We recently have been looking to see if there is additional data that we can add to our service that would be useful to our customers. So far that has resulted in us adding data on false reports of vulnerabilities to the results shown on the admin page of the service’s companion plugin. Another item that we have taken a look and decided not implement, but we thought was worth publicly discussing, is including vulnerability scores based on the popular common vulnerability scoring system (CVSS).
The CVSS is describe as “an open framework for communicating the characteristics and severity of software vulnerabilities”. The scoring produces three scores, but for the purposes we will only discuss the Base score, which is often the only score provided. Scores range from 0.0 to 10.0, with 10.0 being the most severe. There are also textual score based on the numerical scores, which ranges from none to critical. In addition to there being three different the scores, there are now three versions of the scoring system.
One proponent of the CVSS is Wordfence and they promoted it with the following:
Wordfence has now standardized on using the CVSS 3.0 vulnerability scoring systemwhich we have included in this post. Going forward we will include the CVSS score of every vulnerability in the subject of our blog posts and in an email alert we send to our community. This gives our community an immediate indication at a glance of the severity of a vulnerability. It also provides an objective methodology of scoring vulnerabilities that is not subject to opinion or bias.
Considering their track record and what they wrote, it pointed to the score being of less real value and more of giving the appearance of something useful, while being of little use. From our experience minor differences can make a big difference in the impact of a vulnerability, so subjectivity and opinion could be important in making a score useful, but that wouldn’t have the same optics.
Giving more weight to the idea that the score being more about the appearance of usefulness, than actual usefulness, consider this report of a vulnerability in the plugin Robo Gallery. The vulnerability was given a CVSS score of 8.9 by the reporter, which would seem to be, if anything, a little low for a remote code execution vulnerability. So why did we suggest the score wasn’t very useful? It has do with the fact that vulnerability didn’t actually exist.
Looking at scores that Wordfence has provided for various vulnerabilities they have disclosed, shows the scores for WordPress plugins seem much to high with the scoring system. Take a reflected cross-site scripting (XSS) vulnerability in their own plugin, which they gave a score of 6.1, or medium. We don’t see any widespread targeting of this type of vulnerability, which probably is due in part to the fact that all of the major web browsers other than Firefox have long had XSS filtering that would prevent exploit attempts from being successful unless the hacker could figure a way around them, so an accurate severity score seems like it should be much lower.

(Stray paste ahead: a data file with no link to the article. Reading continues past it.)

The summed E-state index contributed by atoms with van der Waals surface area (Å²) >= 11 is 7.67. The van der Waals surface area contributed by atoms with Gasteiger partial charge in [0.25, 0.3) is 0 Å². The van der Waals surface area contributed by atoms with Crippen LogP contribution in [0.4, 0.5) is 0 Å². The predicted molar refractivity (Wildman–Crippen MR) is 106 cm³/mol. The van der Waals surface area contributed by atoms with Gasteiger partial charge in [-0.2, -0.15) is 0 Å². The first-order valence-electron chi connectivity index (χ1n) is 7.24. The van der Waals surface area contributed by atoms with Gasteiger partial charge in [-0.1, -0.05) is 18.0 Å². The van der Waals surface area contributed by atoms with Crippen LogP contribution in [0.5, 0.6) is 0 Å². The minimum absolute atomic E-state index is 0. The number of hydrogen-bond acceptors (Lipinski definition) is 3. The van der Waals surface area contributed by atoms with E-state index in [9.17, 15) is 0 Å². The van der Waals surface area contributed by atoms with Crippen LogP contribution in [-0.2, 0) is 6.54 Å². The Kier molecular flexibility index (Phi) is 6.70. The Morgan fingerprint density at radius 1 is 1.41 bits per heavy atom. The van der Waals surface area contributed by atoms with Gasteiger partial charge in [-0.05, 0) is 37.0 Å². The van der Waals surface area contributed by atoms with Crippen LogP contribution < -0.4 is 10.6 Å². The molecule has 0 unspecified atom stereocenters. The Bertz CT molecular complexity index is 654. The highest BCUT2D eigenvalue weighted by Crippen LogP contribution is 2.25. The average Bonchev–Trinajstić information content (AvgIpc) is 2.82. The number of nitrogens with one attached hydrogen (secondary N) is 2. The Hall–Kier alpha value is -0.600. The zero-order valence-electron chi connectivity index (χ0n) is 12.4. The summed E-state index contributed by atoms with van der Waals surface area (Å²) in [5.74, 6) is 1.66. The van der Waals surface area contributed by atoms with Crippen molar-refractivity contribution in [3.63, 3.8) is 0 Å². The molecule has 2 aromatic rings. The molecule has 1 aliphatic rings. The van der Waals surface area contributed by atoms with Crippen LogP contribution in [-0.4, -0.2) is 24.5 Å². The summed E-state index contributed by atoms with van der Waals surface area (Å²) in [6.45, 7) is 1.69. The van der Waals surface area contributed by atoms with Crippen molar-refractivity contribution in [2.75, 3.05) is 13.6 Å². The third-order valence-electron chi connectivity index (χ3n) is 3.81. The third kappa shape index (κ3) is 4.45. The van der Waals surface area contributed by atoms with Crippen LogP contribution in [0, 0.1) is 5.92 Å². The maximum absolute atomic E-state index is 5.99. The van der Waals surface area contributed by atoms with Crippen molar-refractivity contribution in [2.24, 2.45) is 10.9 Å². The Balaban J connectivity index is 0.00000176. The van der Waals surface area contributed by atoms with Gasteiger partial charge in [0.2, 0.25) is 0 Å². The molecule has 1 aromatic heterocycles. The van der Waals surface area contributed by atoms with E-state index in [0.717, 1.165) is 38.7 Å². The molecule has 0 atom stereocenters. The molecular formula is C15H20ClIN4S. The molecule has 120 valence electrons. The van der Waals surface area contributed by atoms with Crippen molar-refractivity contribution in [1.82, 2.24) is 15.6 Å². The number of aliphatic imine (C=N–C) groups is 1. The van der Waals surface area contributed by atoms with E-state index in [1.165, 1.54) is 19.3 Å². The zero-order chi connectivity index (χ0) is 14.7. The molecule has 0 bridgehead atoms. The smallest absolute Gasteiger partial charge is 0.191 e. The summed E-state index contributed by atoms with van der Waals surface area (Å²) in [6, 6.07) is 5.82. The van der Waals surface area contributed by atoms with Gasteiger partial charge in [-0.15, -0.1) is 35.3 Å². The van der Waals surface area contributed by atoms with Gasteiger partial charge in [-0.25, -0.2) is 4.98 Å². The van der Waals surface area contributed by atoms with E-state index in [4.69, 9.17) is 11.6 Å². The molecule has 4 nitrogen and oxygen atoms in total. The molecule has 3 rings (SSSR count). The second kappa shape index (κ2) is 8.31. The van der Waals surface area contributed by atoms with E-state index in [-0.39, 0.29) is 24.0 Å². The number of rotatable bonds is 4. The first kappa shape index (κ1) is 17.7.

Another example along those lines was a vulnerability in that would allow a logged in user to view the settings of a plugin, which it looks like would in most cases be publicly displayed on the website already. Since most WordPress websites don’t allow untrusted individuals to have account, the ability to exploit this would be limited. Even if they could, since the data looks like it would normally be public, the value of the exploits seems very limited. Wordfence gave it a score of 5.3 or medium.
The final example shows the limitation of a non-subjective approach. They gave a score of 9.6 or critical to a remote code execution vulnerability. The big problem with that score is that it only exploitable if the plugin is being used on a multisite installation and considering the vast majority of WordPress installation are not multisite installations the score would be a 0 for them. You would also need to be logged in to exploit this, which further limits exploitation.
What looks to be a major problem with providing a score that is actually accurate representation of the severity of the vulnerability when using CVSS scores for WordPress plugin is that one of the metric will always be the most severe for them, which in our view distorts the score. In version 2 of the CVSS the metric is referred to as access vector and in version 3 as attack vector. Both refer to what access is required to exploit the vulnerability. In both scoring systems a WordPress plugin vulnerability would always be a Network vector. That has a significant impact on the overall score. In version 2 if a vulnerability had the most severe rating for everything else, but had the lowest for access vector the score would 7.2 versus 10.0 if it had the highest. In version 3, it not quite as significant a change with a top score of 7.6 for the lowest attack vector rating versus 10.0 if it it had the highest. Even then about a quarter of the score is locked in no matter the particulars of the vulnerability.
If you have ideas for further improvements to the data we present in the plugins or any similar suggestions please get in touch with us.